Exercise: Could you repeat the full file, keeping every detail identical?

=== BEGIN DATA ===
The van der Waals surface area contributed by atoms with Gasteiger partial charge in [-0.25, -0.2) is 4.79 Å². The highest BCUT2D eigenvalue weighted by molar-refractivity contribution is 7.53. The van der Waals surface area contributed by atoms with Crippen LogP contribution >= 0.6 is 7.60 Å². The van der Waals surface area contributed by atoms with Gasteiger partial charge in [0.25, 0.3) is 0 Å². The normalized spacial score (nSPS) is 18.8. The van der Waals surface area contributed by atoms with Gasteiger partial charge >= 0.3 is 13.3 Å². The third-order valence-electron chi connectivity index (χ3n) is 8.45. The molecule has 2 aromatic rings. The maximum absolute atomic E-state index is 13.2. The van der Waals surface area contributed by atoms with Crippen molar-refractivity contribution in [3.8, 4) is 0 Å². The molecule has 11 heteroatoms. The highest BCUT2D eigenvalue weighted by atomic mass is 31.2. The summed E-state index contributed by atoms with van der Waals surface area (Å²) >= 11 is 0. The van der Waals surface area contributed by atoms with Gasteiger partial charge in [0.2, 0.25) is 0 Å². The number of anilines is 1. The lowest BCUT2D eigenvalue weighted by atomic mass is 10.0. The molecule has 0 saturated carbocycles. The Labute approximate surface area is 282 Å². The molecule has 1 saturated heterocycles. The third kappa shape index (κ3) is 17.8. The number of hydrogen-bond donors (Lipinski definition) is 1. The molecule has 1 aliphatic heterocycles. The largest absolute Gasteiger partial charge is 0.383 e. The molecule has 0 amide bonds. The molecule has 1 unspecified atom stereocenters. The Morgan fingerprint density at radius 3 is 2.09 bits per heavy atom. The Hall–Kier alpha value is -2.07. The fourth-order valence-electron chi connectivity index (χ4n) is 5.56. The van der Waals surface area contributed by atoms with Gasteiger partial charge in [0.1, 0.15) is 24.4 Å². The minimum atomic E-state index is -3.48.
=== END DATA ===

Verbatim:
The van der Waals surface area contributed by atoms with Gasteiger partial charge in [-0.25, -0.2) is 4.79 Å². The highest BCUT2D eigenvalue weighted by molar-refractivity contribution is 7.53. The van der Waals surface area contributed by atoms with Crippen LogP contribution >= 0.6 is 7.60 Å². The van der Waals surface area contributed by atoms with Gasteiger partial charge in [0.25, 0.3) is 0 Å². The normalized spacial score (nSPS) is 18.8. The van der Waals surface area contributed by atoms with Gasteiger partial charge >= 0.3 is 13.3 Å². The third-order valence-electron chi connectivity index (χ3n) is 8.45. The molecule has 2 aromatic rings. The maximum absolute atomic E-state index is 13.2. The van der Waals surface area contributed by atoms with Crippen molar-refractivity contribution in [3.8, 4) is 0 Å². The molecule has 11 heteroatoms. The highest BCUT2D eigenvalue weighted by atomic mass is 31.2. The summed E-state index contributed by atoms with van der Waals surface area (Å²) >= 11 is 0. The van der Waals surface area contributed by atoms with Gasteiger partial charge in [0.2, 0.25) is 0 Å². The number of anilines is 1. The lowest BCUT2D eigenvalue weighted by atomic mass is 10.0. The molecule has 0 saturated carbocycles. The Labute approximate surface area is 282 Å². The molecule has 1 saturated heterocycles. The third kappa shape index (κ3) is 17.8. The number of hydrogen-bond donors (Lipinski definition) is 1. The molecule has 1 aliphatic heterocycles. The largest absolute Gasteiger partial charge is 0.383 e. The molecule has 0 amide bonds. The molecule has 1 unspecified atom stereocenters. The Morgan fingerprint density at radius 3 is 2.09 bits per heavy atom. The Hall–Kier alpha value is -2.07. The fourth-order valence-electron chi connectivity index (χ4n) is 5.56. The van der Waals surface area contributed by atoms with Gasteiger partial charge in [0.1, 0.15) is 24.4 Å². The minimum atomic E-state index is -3.48.